The Conversation: Childcare funding changes leave disadvantaged children with fewer hours of early education

Latest News | Dec 02, 2015

Hundreds of thousands of disadvantaged Australian children will be worse off from next week following government changes to childcare funding which mean they will receive fewer hours of early education.

While the government’s Families Package of A$3.5 billion in new investment is expected to leave most working families better off, the cuts to the hours of early learning for low-income and disadvantaged households threaten to make it a backward step for our nation.

Under the current system, these children receive up to 24 hours of early childhood education and childcare (ECEC) a week, or about two days per week in a long day care centre, regardless of their parents’ work status.

The government is planning to cut this support by half.

These changes will shape the lives of the 900,000 families who currently use ECEC and the hundreds of thousands to follow in coming years.

It’s hard to overstate what’s at stake for children from low-income and disadvantaged families under the new legislation.

The pendulum seems to be swinging back towards a narrower view of investment in childcare to boost work participation, rather than a broader view of also supporting all children’s learning and development.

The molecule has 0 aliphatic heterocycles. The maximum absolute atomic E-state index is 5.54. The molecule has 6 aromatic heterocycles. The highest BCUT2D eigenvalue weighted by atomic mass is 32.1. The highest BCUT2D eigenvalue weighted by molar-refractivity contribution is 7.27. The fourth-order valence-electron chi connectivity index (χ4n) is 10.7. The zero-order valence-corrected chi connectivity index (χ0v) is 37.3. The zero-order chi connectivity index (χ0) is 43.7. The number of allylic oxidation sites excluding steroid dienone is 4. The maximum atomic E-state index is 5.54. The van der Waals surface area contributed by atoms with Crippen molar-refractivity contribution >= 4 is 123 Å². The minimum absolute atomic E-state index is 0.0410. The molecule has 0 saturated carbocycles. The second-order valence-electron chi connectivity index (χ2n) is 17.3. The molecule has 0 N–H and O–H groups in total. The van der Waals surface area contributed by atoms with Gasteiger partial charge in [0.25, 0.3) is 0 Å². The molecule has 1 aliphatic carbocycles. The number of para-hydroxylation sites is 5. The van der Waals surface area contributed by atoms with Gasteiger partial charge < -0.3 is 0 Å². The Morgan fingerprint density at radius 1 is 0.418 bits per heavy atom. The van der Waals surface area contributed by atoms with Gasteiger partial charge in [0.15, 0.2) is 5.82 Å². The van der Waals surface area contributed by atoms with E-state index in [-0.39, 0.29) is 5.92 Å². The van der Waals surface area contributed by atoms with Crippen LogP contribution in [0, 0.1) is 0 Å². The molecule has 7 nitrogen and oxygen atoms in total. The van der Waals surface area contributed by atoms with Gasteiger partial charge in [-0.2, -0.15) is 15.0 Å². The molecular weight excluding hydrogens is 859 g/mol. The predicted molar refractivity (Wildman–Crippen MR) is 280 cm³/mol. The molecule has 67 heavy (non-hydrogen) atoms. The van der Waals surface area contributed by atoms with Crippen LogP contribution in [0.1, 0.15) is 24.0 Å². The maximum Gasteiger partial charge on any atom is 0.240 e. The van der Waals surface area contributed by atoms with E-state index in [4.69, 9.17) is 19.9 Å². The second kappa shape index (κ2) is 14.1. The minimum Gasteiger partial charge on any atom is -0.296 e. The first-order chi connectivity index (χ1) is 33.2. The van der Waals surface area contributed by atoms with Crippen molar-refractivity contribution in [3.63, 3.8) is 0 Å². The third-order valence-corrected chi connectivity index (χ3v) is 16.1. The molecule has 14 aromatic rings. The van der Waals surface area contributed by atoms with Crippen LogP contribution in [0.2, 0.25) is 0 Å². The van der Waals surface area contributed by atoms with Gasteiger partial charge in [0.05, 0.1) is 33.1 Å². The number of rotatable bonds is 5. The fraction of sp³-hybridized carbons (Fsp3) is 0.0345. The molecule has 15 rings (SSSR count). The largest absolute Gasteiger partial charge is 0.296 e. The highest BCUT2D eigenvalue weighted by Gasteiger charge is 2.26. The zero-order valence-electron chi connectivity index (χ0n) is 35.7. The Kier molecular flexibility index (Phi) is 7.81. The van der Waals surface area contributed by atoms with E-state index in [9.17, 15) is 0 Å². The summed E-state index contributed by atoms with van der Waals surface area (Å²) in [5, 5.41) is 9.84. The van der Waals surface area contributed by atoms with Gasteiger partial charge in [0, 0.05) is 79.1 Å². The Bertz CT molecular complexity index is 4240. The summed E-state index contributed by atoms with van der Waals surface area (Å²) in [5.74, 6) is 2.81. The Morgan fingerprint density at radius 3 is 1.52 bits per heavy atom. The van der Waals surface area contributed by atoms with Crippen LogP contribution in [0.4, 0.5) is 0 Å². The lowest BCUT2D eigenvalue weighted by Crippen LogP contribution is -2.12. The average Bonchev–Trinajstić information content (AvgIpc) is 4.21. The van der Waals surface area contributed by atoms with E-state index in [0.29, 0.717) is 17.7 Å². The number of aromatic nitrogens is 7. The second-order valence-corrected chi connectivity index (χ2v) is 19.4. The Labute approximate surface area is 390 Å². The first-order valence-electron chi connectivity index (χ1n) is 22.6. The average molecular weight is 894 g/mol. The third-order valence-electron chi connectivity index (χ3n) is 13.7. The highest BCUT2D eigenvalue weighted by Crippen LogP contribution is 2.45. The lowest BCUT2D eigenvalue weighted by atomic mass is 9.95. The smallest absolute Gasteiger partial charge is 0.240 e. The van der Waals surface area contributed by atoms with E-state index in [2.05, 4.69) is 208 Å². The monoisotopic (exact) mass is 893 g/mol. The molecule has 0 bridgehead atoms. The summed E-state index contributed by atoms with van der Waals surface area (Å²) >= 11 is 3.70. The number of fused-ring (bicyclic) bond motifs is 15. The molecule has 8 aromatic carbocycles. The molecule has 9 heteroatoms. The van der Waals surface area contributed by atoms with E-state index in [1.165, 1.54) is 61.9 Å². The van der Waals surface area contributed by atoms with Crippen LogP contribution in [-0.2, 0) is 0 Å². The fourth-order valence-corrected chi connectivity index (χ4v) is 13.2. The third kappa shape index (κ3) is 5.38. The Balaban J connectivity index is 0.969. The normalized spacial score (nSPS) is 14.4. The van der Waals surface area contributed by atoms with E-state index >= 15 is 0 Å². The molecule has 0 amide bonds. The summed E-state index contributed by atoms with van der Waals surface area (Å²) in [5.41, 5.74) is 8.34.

The developmental gap between children from higher- and lower-income families is already very stark.

The 2012 Australian Early Development Census of all Australian children entering year 1 found that children from low-income families were much more likely to start school developmentally vulnerable.

The evidence also suggests that children who begin school behind their peers often stay behind.

Just 12 hours of ECEC a week is simply not sufficient to close the developmental gap.

Research suggests up to 250,000 families could see a reduction in access to ECEC as a result of these changes.

The Perry Preschool Study, focusing on children experiencing disadvantage, found that 14 hours of participation a week in early learning was a key factor leading to significant developmental gains.

More recent studies, focusing on children aged 3–5 years, support the need for full-day ECEC programs where children attend several days per week.

This makes sense. Any qualified educator will tell you that children need more than one day per week to feel secure, build relationships and support learning.

In the UK, evidence from a long-running study helped persuade the government to fund 15 hours per week of free ECEC for children from the age of 2 years on.

New Zealand, recognised as a world leader in ECEC, has gone further, funding 20 hours for children from 3 years regardless of what their parents are doing.

The new education minister, Simon Birmingham, could use the legislation to build a strong system of quality, inclusive ECEC services, for all Australian children and their families, by balancing the focus of the package to ensure it puts the development of children on a par with workforce participation.

He should ensure that a child’s access to early learning isn’t diminished because their parents don’t work.

Getting the new package right will help hundreds of thousands of children start school well. Investing early in our most disadvantaged children will significantly improve their lives, our nation’s future productivity and society.